This morning I was watching the film “Women on the border to West(ern societies – free translation of me) a film from Dilsa Demirbag-Sten on the PLAY Axess TV channel, via the web. Among the ones whose situation was addressed was Ayaan Hirsi Ali, a woman whose viewpoints I recently wrote about (here). The reason for showing this movie on Axess was the newly released book by Dilsa called “The Fatherland – Fosterland”.

Dilsa Demirbag Sten born 10 October 1969, is from Kurdish background and was born in southeastern Turkey. In 1976 she came to Sweden and was raised here. She is an author and freelance journalist. At early age she was “given” to be engaged against her will but broke the engagement and escaped a forced marriage. She moved to Stockholm, where she worked for the National Theatre, Amnesty International and became advisor to Minister for Integration, Leif Blomberg. She has committed to the fight against the oppression of women and honor related violence. Demirbag-Stone is a liberal and Islam critic. She is involved in the atheistic Humanist Association and claims to work for a secular, democratic and equal society.

I appreciate her fight against Islam fundamentalism and the way women and girls are abused within that system. The film is an eye-opener which should be “compulsory viewing” for every politician and people working within areas of social welfare and integration.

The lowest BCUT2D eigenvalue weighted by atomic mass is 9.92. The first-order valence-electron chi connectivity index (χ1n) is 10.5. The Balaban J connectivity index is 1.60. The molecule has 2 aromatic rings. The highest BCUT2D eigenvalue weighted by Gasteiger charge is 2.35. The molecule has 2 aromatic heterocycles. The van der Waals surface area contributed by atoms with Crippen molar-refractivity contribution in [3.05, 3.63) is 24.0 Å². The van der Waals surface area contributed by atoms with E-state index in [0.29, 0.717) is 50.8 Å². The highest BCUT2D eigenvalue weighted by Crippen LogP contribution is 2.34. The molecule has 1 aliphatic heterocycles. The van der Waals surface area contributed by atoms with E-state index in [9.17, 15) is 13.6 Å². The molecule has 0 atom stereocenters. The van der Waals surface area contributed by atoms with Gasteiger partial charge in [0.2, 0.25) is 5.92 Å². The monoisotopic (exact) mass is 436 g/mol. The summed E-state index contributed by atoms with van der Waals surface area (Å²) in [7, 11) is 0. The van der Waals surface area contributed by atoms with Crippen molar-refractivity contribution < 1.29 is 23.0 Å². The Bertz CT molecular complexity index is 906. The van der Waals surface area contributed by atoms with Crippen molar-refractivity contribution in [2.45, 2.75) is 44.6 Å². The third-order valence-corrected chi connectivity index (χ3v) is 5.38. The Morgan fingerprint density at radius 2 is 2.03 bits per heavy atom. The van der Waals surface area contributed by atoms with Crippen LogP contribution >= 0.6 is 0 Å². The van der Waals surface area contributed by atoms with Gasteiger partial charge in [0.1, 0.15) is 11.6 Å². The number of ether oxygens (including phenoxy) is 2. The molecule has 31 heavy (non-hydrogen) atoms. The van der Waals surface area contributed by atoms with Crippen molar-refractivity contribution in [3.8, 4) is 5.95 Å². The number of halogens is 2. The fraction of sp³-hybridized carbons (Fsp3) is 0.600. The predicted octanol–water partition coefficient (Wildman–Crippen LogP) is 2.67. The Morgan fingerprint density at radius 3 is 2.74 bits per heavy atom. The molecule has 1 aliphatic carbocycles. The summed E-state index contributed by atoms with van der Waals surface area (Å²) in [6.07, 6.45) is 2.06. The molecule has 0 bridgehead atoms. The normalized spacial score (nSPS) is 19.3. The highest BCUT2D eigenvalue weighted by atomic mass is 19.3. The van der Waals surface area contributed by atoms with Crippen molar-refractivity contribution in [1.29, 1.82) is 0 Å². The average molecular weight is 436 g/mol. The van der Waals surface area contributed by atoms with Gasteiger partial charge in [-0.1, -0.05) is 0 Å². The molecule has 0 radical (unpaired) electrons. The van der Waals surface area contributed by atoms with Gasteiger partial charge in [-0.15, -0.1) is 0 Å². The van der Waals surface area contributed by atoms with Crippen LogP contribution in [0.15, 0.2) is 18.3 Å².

While I was still reviewing some of the pictures and stories in my mind, I met an older woman in Tensta this morning. She also was born in Turkey, like Dilsa. However, she was born in an Orthodox Christian tradition. “Pray for us” she told me, “because it is so hard for us here in Tensta as Muslims take over more and more. You Western people have no idea how they think and how they do… we have some experience from that back home; that’s why we are here. Now the same thing is going to happen here!” (For the reader; an Arabic prince Adbul Aziz Ben Fadh, son to Saudi Arabians former king Fadhwants wants to build a mosque in this part of the city by donating 400 million Swedish kronor, (60 million dollars). The prince already helped to built mosques in Los Angeles and Edinburgh.

When will we learn and when will we listen? This older Turkish woman’s cry for help (and prayer) was resembling the cry of thousands of unheard voices of women (and men) who are entangled in the web of exclusion of Muslim faith and control, removing more and more people into isolation and segregation.

That’s the Way I experienced it…

John

No crucifix – but burka is Okay! Religious discrimination in politically (un)-correct England.